Local Tae Kwon-Do black belt Aimee Maund will be fulfilling a life-long ambition when she competes at the ITF World Championships in Dublin Ireland this month.
“It’s always been a dream of mine to compete at the world championship because it is the highest that we have,” said Maund who is a fifth-degree black belt and owner of Focus Tae Kwon-Do here in Chestermere.
“I’m so excited,” she said.
To compete at the International Tae Kwon-Do Federation (ITF) World Championships contestants must hold black belts and have placed first or second at a national competition.
Maund earned her invite this year in June in Montreal with a first-place finish in power breaking and second in sparring.
She joins 60 other black belts travelling to represent Canada at the worlds in Ireland from Oct. 9-15.
Maund, who is 37 years-old is dropping down a division to compete in the 18-34 category in Dublin.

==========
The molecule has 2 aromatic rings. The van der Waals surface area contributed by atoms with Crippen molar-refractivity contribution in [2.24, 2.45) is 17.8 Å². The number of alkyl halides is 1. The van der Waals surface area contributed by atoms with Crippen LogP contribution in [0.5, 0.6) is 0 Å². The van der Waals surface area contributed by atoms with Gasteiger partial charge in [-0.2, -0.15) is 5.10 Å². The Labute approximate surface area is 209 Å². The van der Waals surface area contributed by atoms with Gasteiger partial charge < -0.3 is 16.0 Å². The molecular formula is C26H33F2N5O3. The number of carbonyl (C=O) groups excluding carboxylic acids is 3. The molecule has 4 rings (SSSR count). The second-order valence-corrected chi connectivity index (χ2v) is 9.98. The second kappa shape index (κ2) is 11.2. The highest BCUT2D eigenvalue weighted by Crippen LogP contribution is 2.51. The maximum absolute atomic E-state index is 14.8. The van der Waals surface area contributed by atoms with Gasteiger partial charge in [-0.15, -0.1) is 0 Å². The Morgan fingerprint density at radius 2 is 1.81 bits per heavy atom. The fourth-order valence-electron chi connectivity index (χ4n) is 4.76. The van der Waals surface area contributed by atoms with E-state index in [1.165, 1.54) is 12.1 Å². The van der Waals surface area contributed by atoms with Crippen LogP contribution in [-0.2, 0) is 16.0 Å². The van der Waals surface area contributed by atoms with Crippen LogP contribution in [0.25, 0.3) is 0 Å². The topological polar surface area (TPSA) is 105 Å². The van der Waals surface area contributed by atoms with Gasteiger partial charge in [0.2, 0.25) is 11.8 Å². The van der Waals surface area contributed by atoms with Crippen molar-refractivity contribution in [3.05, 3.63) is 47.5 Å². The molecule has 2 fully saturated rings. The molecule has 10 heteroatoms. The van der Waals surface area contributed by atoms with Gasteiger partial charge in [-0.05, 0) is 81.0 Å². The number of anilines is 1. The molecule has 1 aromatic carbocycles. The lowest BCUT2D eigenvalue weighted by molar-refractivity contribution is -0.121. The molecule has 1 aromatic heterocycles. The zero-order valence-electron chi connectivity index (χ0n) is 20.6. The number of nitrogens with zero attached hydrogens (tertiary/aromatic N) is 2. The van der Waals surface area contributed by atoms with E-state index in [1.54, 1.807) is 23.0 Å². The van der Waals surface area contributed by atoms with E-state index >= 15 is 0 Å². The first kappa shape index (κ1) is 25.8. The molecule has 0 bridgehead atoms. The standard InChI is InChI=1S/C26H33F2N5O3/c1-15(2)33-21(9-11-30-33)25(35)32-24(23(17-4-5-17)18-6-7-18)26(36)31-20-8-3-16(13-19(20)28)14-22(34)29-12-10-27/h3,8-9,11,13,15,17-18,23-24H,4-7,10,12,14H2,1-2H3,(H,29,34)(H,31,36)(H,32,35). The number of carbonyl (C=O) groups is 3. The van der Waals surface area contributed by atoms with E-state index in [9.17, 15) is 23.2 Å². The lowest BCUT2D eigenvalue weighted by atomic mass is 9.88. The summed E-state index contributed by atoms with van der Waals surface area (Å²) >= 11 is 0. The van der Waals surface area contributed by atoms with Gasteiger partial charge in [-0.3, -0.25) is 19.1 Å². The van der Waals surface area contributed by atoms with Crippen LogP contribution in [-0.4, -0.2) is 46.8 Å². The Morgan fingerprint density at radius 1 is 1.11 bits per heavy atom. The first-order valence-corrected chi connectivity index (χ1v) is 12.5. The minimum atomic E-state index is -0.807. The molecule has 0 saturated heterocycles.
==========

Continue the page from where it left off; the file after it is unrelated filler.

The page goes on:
“They don’t do a 35 and up category for the worlds,” she said.
This is the third time that Maund has qualified for the ITF Worlds but is the first time she is actually getting to compete.
She had to withdraw after her first qualification at the age of 19 when she injured her knee and had to have surgery.
When she qualified again two years later, the creator of Tae Kwon-Do died which led to the championship being cancelled.
Maund is really excited to be able to finally fulfill her dream and compete at worlds.
Since she has dropped down to compete, Maund knows that she will be facing stiff competition.
She describes herself as a defensive fighter and plans to use her experience and knowledge to beat her younger and potentially stronger and faster opponents.
“I plan to go in with a defensive game,” she said.
Despite the competition, her goal is to earn medals in both power breaking and sparring.
“I’m very competitive by nature, so I do want that gold,” she said.
Regardless of how she does, Maund said that this will be her last worlds as a competitor.
“From here, I’ll know what to expect…and from there my goal will now be to train one of my students and make them compete at the world championships,” said Maund.